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Construction Lien Foreclosures And Lien Priority Problems


The ability to foreclose on mechanics and construction liens is a powerful tool in ensuring that you get paid. Most creditors can lien property, but cannot foreclose—even most court judgments can’t be foreclosed on to force payment. But construction liens can.

Should You Foreclose?

But before worrying about whether you can foreclose, is the issue of whether you should foreclose when a property owner owes you money for a construction project. The reason why this is often a difficult question is because of lien priority.

As a general rule, liens attach to property in the order that they are filed or recorded, and get priority based on that order.

Let’s look at an example.  Property A has a first mortgage, which has priority; having been recorded at or around the time the property was purchased. A few years later, the property owner took out a second mortgage. Then, a year after that, you filed your mechanics lien for payment based on construction work you did on the property and were never paid for.

Should you foreclose on your lien? The problem is that you are third in line. If you foreclose, the first lender will be paid what it is owed from the proceeds of the foreclosure sale, then the second lender, and then you. By the time it’s your turn, there may not be any money left. That just depends on the amount of the liens that are ahead of you, and the amount of equity in the property.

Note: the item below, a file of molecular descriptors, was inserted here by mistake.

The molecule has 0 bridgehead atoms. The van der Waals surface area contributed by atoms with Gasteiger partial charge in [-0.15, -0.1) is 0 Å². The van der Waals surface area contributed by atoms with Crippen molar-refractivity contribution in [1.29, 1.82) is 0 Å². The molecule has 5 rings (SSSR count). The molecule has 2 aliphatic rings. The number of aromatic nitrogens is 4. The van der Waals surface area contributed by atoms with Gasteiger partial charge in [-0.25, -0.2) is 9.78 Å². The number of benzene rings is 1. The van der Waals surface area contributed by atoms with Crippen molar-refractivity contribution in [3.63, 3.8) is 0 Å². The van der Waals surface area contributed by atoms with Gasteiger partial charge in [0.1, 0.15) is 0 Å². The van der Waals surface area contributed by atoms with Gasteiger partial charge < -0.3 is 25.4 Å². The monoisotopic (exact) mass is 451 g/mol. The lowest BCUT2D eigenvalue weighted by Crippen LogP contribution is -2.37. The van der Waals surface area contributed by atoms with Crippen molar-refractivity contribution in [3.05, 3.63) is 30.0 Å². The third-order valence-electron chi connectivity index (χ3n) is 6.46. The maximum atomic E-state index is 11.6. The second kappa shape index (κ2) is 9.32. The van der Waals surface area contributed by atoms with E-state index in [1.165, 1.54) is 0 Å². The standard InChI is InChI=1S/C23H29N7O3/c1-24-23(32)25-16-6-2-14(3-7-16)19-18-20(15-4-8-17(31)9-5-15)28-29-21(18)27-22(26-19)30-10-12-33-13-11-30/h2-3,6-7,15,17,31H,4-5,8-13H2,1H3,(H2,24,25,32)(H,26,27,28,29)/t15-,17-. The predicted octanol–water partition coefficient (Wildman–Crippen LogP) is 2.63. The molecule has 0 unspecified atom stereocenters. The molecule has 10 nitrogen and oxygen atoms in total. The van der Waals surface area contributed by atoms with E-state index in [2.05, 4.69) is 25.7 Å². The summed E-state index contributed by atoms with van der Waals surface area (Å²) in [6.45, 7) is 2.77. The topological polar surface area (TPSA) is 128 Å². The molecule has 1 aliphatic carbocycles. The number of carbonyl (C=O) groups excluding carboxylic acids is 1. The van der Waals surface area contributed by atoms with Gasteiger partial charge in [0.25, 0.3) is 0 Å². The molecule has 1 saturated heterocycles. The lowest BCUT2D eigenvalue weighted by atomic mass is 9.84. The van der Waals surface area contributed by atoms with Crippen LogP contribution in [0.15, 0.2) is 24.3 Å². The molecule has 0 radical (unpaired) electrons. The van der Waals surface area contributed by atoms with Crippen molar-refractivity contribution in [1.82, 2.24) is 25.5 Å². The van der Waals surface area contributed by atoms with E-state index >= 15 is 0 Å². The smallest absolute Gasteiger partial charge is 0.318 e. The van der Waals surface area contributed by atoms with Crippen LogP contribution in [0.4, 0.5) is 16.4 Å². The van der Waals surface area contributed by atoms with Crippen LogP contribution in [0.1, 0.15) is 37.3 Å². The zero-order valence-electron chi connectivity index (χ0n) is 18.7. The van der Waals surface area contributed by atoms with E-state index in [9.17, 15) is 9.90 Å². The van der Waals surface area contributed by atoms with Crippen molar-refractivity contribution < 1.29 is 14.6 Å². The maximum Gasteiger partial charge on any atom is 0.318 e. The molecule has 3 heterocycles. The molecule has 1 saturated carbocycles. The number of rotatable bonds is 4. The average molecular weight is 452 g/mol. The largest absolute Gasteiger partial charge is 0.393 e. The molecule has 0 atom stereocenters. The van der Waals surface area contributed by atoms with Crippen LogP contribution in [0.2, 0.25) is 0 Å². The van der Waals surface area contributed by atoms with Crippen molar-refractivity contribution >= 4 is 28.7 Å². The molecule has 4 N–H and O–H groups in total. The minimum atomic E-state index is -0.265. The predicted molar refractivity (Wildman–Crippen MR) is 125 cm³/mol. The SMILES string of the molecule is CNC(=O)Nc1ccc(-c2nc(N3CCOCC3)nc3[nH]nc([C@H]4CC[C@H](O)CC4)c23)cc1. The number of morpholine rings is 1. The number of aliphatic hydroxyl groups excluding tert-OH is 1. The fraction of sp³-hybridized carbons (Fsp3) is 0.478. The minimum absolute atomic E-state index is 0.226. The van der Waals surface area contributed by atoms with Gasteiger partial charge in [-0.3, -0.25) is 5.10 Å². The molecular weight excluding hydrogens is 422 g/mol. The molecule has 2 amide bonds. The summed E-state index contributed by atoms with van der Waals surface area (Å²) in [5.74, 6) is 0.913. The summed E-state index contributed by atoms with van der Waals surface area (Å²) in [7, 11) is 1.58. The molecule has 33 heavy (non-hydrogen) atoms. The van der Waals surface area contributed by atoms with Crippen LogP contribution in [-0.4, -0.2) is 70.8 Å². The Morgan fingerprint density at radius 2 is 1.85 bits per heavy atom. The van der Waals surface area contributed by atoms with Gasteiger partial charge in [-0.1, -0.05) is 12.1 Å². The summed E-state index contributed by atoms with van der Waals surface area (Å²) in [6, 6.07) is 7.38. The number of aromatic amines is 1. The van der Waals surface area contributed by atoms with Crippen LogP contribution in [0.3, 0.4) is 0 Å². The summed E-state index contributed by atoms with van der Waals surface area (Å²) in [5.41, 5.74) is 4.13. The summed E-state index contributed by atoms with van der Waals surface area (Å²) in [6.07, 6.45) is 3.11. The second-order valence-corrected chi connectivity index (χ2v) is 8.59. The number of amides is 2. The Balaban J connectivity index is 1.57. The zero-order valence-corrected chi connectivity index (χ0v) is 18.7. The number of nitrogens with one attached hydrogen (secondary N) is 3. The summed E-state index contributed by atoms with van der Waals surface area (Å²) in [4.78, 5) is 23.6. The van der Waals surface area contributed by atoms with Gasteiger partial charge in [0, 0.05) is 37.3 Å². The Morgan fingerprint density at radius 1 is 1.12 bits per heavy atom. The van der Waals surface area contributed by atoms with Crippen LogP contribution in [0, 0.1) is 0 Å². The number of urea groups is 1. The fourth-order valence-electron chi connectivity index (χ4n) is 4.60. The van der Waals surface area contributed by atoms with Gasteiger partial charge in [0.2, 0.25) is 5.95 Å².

The Order Isn’t Always the Order

Making matters more complex, some liens jump to the front of the line, no matter when they were filed—for example, most tax liens get immediate priority (even over the primary lender).

If you filed a notice of commencement (NOC) properly, then with some kinds of liens, your lien will “date back” to the commencement; that means that even though you may be filing your lien later, if you have to file one, you will move ahead in the “line” to the date of the NOC, effectively leapfrogging any other liens that happened between the NOC and the time you filed your lien.

When Multiple Entities are Owed

Even within a single construction lien, there are lien priority issues. Often, a lien is not broken down into who gets paid what; the entire amount is recorded as a lien, and foreclosed on. But the law says that when that happens, laborers get paid first, then anybody other than the contractor, and lastly, the contractor.

The reason why contractors are last is that the contractor usually has a contract with the person or company that hasn’t paid; that means that they can sue and collect money, whereas laborers often don’t have that ability, and their only way to recover what is owed to them is through the lien.

Call our Fort Lauderdale construction lawyers at Sweeney Law P.A. at 954 440-3993 for help getting paid in your construction case.




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